Healthy Eye Nutrients – Can You Improve Your Vision Naturally?


Being able to see is probably the most useful sense in my opinion. It is the one that I would not want to lose under any circumstances and I would be willing to sacrifice any of my other four senses just to keep my eyesight. Keeping your eyes healthy and functioning properly is one facet of maintaining overall good health so it is not something to overlook.

Why Consume Healthy Eye Nutrients?

Because of the importance of maintaining my eye health, I decided to do some research on what nutrients I should take to help me do just that. And now I am going to share the findings of my research so that all of you can also take measures to keep your eyes healthy.

The following nutrients provide various benefits to eyes, including keeping eyes working properly, shielding them from damage caused by bright lights such as sunlight, and staving off illnesses that cause the deterioration of eyesight and brain function due to old age.

But first…

You should be aware of some of the most common diseases associated with your eyes. Perhaps learning about all of these will serve to motivate you to take action and consider including some of the nutrients that I am about to list in your diet.

  • Dry eye disease – This is when your eyes can no longer produce tears due to your tear ducts drying up. This disease can cause you irritation and may even impair your sight.
  • Cataracts disease – This is one that you have probably heard about before in eyeglasses commercials and other advertisements. This disease causes your eyesight to become very cloudy and blurry. This disease is mostly caused by old age and is the leading culprit behind poor vision and blindness worldwide.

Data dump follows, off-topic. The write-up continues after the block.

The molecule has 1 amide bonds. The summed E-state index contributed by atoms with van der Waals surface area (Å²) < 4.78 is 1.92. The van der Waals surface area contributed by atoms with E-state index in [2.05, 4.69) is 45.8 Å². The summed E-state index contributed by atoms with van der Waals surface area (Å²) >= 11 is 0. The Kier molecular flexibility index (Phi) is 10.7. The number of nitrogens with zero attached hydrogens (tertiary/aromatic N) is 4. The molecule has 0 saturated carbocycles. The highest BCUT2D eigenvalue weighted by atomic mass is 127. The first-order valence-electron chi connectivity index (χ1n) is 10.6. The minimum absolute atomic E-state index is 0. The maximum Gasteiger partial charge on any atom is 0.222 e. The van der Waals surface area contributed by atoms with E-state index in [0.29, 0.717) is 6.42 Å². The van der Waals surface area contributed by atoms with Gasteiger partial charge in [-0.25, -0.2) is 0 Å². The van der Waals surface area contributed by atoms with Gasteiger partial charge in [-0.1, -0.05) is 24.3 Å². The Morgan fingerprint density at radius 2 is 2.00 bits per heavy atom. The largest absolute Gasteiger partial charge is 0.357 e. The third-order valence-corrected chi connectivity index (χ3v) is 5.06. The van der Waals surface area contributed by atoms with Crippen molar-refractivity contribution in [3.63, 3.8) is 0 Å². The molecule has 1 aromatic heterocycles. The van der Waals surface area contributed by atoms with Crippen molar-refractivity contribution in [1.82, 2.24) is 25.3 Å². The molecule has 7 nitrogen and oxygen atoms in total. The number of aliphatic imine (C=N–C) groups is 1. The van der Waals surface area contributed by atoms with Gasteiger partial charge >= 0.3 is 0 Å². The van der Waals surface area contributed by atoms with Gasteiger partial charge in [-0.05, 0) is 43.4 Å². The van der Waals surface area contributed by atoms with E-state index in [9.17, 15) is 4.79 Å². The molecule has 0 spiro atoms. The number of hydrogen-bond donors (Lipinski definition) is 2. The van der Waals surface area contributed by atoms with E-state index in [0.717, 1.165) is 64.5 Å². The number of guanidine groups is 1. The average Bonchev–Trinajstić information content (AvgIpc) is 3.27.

• Glaucoma – Glaucoma refers to a handful of illnesses that cause a gradual deterioration of the optic nerve. This nerve is responsible for transmitting what is seen by the eyes and relaying it to the brain. Glaucoma is another leading cause of eyesight problems and vision loss.
  • Diabetic retinopathy – As you can probably tell by the name, this disease is related to diabetes. This disease is yet another leading cause of poor eyesight and vision loss and happens when blood sugar conditions associated with diabetes impair the blood vessels that are running through the retina in your eyes.
  • Age-related macular degeneration (AMD) – Just like the other diseases on this list, age-related macular degeneration is a leading cause of vision loss in first-world countries like the United States. It is caused by damage to the macula, which is an oval-shaped pigmented area near the center of the retina, that is inflicted as we age. AMD has no cure, but it can be treated with therapy and various vitamins, some of which are on the following list of nutrients.

Your susceptibility to the above diseases is partly determined by your genetics which you really cannot do anything about. However, what you eat can also play a role in determining how susceptible you are to them, so you may want to make changes and start including some of the nutrients that I am about to share.